Girl From The Tree House is more than a psychological thriller. It’s a complex and engaging story of a New Zealand woman with Disassociative Identity Disorder.
Elizabeth Reid, or Elise, as she prefers to call herself, has been married to Horace Reid for twenty four years. He and his sister Helen have sent her to various psychiatrists to try and deal with what they call her craziness. Elise has secretly been seeing her own therapist, but her suggestion that Elise might have multiple personality disorder is one Elise can’t accept. Then, following her husband’s funeral, she finds herself in her aunt’s house on the West Coast, a place she hasn’t visited since childhood. How did she get there? While Elise grapples with this question and what’s going on inside her body, there are bigger questions about her past and her parents that need answering.
Along with Elise, the story is narrated by the different personalities who occupy Elizabeth Reid’s body. The first is Lilly. Others are Ama, and Sky. These characters, comprise the ‘Tribe’, a complex network of personalities prepared to take whatever measures necessary to protect the body in which they live – that of little Elizabeth, who Lilly asserts has been gone for quite some time – from physical and emotional trauma. The terrible secrets of their past are following them into the present. Why was Horace made Elizabeth’s guardian after her parents died in a car crash when she was ten, and why did he then marry her at eighteen despite being forty nine? Why won’t Helen stop looking for her now she has run away? Why does her new home keep triggering reactions, and what are her personalities protecting her from? As the Tribe begins to communicate with Elise through the help of a diary, the murder of the lawyer looking into her case accelerates the need to find out what is going on.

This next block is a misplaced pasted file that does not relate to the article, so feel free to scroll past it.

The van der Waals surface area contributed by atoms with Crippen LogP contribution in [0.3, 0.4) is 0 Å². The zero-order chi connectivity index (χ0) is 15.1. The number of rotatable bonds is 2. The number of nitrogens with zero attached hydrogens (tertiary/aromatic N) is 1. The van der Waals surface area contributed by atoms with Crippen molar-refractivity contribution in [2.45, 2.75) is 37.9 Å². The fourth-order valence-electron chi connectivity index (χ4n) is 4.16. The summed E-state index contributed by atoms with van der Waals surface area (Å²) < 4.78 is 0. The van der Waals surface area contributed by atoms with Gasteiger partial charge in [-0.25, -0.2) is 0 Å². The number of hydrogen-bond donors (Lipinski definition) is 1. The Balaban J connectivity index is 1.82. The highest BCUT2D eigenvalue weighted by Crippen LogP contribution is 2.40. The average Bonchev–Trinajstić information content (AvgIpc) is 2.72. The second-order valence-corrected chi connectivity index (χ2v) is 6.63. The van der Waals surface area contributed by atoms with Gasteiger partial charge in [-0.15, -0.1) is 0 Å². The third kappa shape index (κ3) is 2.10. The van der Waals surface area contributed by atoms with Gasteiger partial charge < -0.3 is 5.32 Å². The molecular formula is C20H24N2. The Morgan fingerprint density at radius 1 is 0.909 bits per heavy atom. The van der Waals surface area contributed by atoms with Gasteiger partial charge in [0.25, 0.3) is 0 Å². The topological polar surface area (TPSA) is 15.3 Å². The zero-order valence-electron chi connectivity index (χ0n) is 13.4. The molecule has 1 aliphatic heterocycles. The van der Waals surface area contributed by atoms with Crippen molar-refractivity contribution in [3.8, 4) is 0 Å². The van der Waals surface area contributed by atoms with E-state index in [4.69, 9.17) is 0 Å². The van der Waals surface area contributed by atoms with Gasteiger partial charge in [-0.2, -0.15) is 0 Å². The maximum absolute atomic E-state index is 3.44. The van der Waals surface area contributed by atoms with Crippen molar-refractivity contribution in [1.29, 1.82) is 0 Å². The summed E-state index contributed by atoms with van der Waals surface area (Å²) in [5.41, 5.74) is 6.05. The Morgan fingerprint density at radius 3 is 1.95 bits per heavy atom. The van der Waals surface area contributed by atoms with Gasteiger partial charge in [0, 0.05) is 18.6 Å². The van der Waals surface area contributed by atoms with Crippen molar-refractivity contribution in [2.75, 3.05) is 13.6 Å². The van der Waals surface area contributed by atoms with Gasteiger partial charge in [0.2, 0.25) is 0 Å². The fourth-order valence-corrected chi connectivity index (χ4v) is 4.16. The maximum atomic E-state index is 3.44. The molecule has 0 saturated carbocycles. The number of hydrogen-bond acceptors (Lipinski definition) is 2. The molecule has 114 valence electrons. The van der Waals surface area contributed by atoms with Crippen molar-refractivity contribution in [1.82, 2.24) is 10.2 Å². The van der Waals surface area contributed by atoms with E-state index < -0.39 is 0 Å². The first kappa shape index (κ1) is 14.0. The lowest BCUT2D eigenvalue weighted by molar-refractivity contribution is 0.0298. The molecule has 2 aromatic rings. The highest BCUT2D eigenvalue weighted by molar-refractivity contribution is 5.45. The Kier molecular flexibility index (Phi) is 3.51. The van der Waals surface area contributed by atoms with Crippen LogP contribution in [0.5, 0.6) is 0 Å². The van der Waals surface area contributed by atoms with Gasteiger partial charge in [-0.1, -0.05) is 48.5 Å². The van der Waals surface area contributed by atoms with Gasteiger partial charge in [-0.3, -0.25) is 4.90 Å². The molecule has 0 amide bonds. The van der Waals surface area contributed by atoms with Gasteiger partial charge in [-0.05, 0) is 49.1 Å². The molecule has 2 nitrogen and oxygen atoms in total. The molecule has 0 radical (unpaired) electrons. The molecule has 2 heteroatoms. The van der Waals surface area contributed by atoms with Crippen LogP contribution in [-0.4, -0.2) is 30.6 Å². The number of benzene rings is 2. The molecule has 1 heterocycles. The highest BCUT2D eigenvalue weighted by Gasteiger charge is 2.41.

Disassociative Identity Disorder is little understood or acknowledged. It is a condition in which different personalities operate in the same body possibly as a response to extreme, often repetitive, childhood trauma. Author Gudrun Frerichs is a retired psychotherapist and trauma specialist who has worked with clients diagnosed with DID. Her work of fiction is prefaced by the need to share ‘understanding and compassion’ for those living with multiple personalities as a result of emotional, physical or sexual trauma. She states that ‘Multiples are neither green-eyed monsters nor raving lunatics that need to be locked up’. Rather DID is a ‘human adaptation’ and those who are diagnosed with it need to be treated with respect, care and support.
As a work of fiction, Girl From the Tree House is exceptional. I am not usually a fan of thrillers, but I finished it in a single sitting. Frerichs handles Elizabeth Reid’s condition deftly, incorporating her professional knowledge of this disorder with realistic characters who are easy to empathise with.
This is the first in a series. It would be an excellent book for a book club. It deserves to be read, thought over and debated. Read it, relish it, and wait with bated breath for the next.
Reviewer: Susannah Whaley
Published by Gudrun Frerichs